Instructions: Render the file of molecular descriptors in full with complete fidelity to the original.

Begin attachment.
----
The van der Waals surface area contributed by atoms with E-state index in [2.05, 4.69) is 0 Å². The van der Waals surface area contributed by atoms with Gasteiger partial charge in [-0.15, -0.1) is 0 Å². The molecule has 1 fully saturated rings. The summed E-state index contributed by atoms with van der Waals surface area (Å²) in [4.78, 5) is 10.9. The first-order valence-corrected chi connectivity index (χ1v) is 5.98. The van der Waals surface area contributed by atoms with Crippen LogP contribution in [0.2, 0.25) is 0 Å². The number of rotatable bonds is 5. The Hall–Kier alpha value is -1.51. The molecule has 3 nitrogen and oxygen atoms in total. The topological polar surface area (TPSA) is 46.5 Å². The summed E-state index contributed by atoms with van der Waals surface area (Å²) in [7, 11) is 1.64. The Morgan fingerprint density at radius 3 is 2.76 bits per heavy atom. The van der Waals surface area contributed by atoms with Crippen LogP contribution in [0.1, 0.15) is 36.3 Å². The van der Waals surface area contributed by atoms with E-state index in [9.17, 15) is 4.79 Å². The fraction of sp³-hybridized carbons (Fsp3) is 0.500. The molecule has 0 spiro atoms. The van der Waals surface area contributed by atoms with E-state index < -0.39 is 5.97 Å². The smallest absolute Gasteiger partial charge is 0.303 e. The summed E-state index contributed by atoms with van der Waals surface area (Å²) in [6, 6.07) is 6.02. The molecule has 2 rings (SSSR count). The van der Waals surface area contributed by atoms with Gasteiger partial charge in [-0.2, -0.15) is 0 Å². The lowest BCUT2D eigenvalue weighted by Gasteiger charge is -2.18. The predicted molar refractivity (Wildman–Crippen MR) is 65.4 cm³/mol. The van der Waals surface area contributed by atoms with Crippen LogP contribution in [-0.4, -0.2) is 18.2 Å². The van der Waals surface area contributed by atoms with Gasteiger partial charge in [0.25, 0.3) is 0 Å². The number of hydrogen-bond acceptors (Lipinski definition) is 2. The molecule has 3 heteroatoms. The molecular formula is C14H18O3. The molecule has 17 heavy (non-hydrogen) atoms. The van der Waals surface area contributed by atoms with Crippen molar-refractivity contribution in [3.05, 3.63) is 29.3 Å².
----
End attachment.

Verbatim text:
The van der Waals surface area contributed by atoms with E-state index in [2.05, 4.69) is 0 Å². The van der Waals surface area contributed by atoms with Gasteiger partial charge in [-0.15, -0.1) is 0 Å². The molecule has 1 fully saturated rings. The summed E-state index contributed by atoms with van der Waals surface area (Å²) in [4.78, 5) is 10.9. The first-order valence-corrected chi connectivity index (χ1v) is 5.98. The van der Waals surface area contributed by atoms with Crippen LogP contribution in [0.2, 0.25) is 0 Å². The number of rotatable bonds is 5. The Hall–Kier alpha value is -1.51. The molecule has 3 nitrogen and oxygen atoms in total. The topological polar surface area (TPSA) is 46.5 Å². The summed E-state index contributed by atoms with van der Waals surface area (Å²) in [7, 11) is 1.64. The Morgan fingerprint density at radius 3 is 2.76 bits per heavy atom. The van der Waals surface area contributed by atoms with Crippen LogP contribution in [0.1, 0.15) is 36.3 Å². The van der Waals surface area contributed by atoms with E-state index in [9.17, 15) is 4.79 Å². The fraction of sp³-hybridized carbons (Fsp3) is 0.500. The molecule has 0 spiro atoms. The van der Waals surface area contributed by atoms with E-state index < -0.39 is 5.97 Å². The smallest absolute Gasteiger partial charge is 0.303 e. The summed E-state index contributed by atoms with van der Waals surface area (Å²) in [6, 6.07) is 6.02. The molecule has 2 rings (SSSR count). The van der Waals surface area contributed by atoms with Gasteiger partial charge in [-0.2, -0.15) is 0 Å². The lowest BCUT2D eigenvalue weighted by Gasteiger charge is -2.18. The predicted molar refractivity (Wildman–Crippen MR) is 65.4 cm³/mol. The van der Waals surface area contributed by atoms with Crippen LogP contribution in [-0.4, -0.2) is 18.2 Å². The van der Waals surface area contributed by atoms with Gasteiger partial charge in [0.25, 0.3) is 0 Å². The number of hydrogen-bond acceptors (Lipinski definition) is 2. The molecule has 3 heteroatoms. The molecular formula is C14H18O3. The molecule has 17 heavy (non-hydrogen) atoms. The van der Waals surface area contributed by atoms with Crippen molar-refractivity contribution in [3.05, 3.63) is 29.3 Å².